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July 31, 2014

the history channel

Give the New 'Top Gear' a Chance, Says Tanner Foust

by Danny Gallagher, posted May 3rd 2010 3:07PM
The StigThe gearheads of the world rejoiced when NBC put a bullet in the back of the head of a planned remake of the classic British car show 'Top Gear.'

And who can blame them? First of all, this is NBC we're talking about, a network that would pull a show off-the air five minutes into its premiere episode if the ratings didn't please "Darth Zucker." Plus, 'Top Gear' isn't just an institution to gear junkies and "petrolheads." It's one of the most accessible and hilarious shows on television. Even if you drive a used 2001 Pontiac Sunfire and subsequently know nothing about good cars, you can still enjoy it just as much as the octane-brain who takes a brand new Gumpert Apollo to work.

Now The History Channel is taking a crack at rebuilding the show's stalled engine from scratch. I say give it a chance. Anything has the potential to be good if its heart is in the right place. But before you tell me to do something that would get your mouth washed out with soap and a Brillo pad by your mother, don't take my word for it. Take it from one of the show's upcoming stars.

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Is 'Top Gear U.S.A.' Back On Track?

by Danny Gallagher, posted Feb 17th 2010 7:38PM

When NBC killed Adam Carolla's 'Top Gear' project, it seemed like a cursed project. It had a huge project that only an Iranian oil tycoon could cover and everyone loves the original BBC show so much that doing a remake of it almost feels like a sacrilege.

However, being a huge 'Top Gear' head myself, I was still willing to give it a chance and I'm still willing to give it a shot now that it may be on its way to The History Channel.

Network sources told the car blog Jalopnik that they have a 10 to 12 episode order for the show and are currently looking for hosts. Meanwhile, Carolla said on his car blog that he was being considered for three hosting jobs. If the mighty eyebrows took the front seat, would you watch it?

[via TVTattle]

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Is 'The Kennedys' Miniseries a 'Political Character Assassination'?

by Gary Susman, posted Feb 17th 2010 3:53PM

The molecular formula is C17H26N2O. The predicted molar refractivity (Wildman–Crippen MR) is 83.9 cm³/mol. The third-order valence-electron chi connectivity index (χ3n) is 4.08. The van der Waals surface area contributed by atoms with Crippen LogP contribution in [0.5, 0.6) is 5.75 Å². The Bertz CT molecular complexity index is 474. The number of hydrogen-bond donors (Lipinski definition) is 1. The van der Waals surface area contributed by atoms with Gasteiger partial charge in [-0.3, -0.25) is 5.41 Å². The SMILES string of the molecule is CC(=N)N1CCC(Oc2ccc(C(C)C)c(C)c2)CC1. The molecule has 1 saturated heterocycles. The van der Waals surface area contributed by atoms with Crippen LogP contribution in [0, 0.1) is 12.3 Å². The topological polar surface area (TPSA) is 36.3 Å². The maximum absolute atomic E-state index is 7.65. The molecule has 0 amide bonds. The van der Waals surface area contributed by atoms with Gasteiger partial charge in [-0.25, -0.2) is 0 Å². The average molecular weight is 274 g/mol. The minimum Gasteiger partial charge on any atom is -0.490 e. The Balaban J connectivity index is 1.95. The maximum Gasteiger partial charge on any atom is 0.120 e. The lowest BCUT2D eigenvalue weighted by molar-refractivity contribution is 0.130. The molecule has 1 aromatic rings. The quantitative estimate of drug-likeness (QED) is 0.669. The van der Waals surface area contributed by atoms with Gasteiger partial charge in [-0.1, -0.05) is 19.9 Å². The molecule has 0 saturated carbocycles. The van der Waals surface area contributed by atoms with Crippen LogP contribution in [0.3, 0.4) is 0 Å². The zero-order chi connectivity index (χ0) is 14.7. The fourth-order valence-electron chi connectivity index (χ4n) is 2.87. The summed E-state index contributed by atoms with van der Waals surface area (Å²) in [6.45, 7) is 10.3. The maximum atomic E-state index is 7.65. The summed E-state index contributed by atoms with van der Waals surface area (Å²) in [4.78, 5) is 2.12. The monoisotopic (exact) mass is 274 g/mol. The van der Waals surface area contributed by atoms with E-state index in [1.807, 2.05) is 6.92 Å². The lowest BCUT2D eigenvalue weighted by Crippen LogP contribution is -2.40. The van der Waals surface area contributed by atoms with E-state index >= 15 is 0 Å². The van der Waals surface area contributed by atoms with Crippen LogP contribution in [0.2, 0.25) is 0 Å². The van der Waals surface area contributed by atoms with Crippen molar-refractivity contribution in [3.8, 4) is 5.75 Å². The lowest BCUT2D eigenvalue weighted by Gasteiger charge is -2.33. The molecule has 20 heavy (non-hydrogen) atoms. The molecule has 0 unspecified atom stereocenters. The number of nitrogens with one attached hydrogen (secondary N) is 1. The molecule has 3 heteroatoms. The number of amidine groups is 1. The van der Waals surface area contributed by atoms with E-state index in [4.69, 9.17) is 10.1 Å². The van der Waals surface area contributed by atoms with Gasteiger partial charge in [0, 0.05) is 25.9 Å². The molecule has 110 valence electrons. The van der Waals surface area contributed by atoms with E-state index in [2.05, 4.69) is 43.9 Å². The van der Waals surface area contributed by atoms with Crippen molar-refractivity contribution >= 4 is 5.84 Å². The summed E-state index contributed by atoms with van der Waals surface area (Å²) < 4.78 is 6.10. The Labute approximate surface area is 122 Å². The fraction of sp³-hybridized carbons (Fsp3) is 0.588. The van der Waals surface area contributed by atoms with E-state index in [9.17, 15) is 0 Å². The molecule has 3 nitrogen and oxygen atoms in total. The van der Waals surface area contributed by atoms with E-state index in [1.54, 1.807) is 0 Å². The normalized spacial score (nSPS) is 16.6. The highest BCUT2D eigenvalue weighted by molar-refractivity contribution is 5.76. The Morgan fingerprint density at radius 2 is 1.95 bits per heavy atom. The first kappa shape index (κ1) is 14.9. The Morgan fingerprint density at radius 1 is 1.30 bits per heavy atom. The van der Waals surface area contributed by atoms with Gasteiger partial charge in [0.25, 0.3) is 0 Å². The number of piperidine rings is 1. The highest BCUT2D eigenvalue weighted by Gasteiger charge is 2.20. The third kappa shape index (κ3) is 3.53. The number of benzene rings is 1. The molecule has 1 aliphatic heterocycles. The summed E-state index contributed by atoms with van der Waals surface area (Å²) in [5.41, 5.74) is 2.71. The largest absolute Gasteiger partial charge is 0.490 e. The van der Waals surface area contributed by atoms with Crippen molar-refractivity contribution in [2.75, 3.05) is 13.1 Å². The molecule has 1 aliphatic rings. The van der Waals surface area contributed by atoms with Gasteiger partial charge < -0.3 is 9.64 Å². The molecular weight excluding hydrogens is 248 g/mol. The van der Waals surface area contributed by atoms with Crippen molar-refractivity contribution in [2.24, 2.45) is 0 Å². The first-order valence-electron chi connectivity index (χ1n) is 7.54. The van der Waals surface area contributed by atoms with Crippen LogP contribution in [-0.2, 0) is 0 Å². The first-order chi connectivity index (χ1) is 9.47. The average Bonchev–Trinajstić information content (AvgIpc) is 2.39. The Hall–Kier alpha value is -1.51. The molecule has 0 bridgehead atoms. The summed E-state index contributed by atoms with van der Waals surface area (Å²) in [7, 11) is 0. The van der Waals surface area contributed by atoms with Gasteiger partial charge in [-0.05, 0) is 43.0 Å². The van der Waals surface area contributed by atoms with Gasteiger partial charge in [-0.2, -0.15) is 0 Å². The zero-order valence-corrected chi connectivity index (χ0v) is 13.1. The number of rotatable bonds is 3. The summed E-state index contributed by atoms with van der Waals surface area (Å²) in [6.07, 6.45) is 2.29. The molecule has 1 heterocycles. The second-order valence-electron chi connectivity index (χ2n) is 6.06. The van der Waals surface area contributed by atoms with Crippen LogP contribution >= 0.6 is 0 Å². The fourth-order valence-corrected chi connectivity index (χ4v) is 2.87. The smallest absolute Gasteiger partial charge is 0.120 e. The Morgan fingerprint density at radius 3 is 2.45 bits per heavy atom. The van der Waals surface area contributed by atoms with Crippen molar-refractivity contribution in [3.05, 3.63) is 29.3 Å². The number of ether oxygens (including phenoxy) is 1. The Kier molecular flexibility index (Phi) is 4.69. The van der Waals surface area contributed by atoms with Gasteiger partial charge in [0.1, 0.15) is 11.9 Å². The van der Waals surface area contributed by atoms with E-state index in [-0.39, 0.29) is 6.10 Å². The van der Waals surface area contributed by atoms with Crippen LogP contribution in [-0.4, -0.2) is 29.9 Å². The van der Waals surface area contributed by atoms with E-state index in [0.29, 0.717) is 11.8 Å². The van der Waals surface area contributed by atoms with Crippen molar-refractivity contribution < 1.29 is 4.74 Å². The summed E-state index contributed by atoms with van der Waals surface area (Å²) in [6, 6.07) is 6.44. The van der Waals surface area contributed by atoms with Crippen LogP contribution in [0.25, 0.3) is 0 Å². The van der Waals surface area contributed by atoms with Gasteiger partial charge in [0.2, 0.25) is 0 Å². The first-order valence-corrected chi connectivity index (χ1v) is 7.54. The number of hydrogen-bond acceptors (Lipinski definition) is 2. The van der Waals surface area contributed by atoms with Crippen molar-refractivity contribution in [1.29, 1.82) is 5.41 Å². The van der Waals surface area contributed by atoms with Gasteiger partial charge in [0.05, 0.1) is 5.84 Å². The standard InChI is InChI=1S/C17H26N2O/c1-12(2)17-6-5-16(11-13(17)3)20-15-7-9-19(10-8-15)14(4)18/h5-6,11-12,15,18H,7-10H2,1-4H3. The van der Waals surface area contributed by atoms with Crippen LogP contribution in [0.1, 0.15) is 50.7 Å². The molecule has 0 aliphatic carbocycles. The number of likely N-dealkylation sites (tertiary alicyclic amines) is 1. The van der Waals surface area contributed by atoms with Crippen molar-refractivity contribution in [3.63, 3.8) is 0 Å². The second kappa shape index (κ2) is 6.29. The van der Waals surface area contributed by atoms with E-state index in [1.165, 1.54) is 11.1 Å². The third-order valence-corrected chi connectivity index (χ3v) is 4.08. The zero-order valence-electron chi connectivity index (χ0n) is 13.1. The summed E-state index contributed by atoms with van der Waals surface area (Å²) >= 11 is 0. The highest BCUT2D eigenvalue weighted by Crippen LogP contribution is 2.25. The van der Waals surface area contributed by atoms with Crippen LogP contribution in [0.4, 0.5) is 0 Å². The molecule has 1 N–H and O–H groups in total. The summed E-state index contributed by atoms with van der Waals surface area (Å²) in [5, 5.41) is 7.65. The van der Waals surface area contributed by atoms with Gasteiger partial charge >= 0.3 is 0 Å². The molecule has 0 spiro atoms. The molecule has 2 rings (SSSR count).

Coming soon from two of the makers of '24': Another tale of a president whose scandalous, secretive behavior jeopardized America's national security. Only this time, the president is John F. Kennedy, and the project is 'The Kennedys,' an eight-hour docudrama miniseries due in 2011 on the History Channel.

Not a frame has been shot yet, but one documentarian and several JFK historians who claim to have seen the script say 'The Kennedys' as written is full of smears, distortions, and an emphasis on the 35th president's lurid sex life at the expense of his historical achievements. They've formed an ad hoc group, StopKennedySmears.com, and have launched an online petition drive threatening a boycott of the channel if the miniseries airs with the script's alleged falsehoods intact.

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History Channel gives new show to Larry the Cable Guy

by Danny Gallagher, posted Jan 25th 2010 4:05PM
Once again, I'm forced to ask the question: what the hell is going on here? Have we crossed over into the bizarro world? Is up now down? Has black become white? Did NBC give Jay Leno a swift kick in the ass for scoring such low ratings and replaced him with Chevy Chase?

The History Channel is giving comedian Larry the Cable Guy his own travelogue show.

The comic told Punchline Magazine that The United States of Larry will feature the large forearmed funnymaker traveling the States in search of "folks with interesting jobs, hobbies and ways of life." So what part of that involves history? Has one of the "interesting" people have created some sort of time machine?

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The History Channel dilutes its brand with even more reality shows

by Jason Hughes, posted Oct 2nd 2009 9:30AM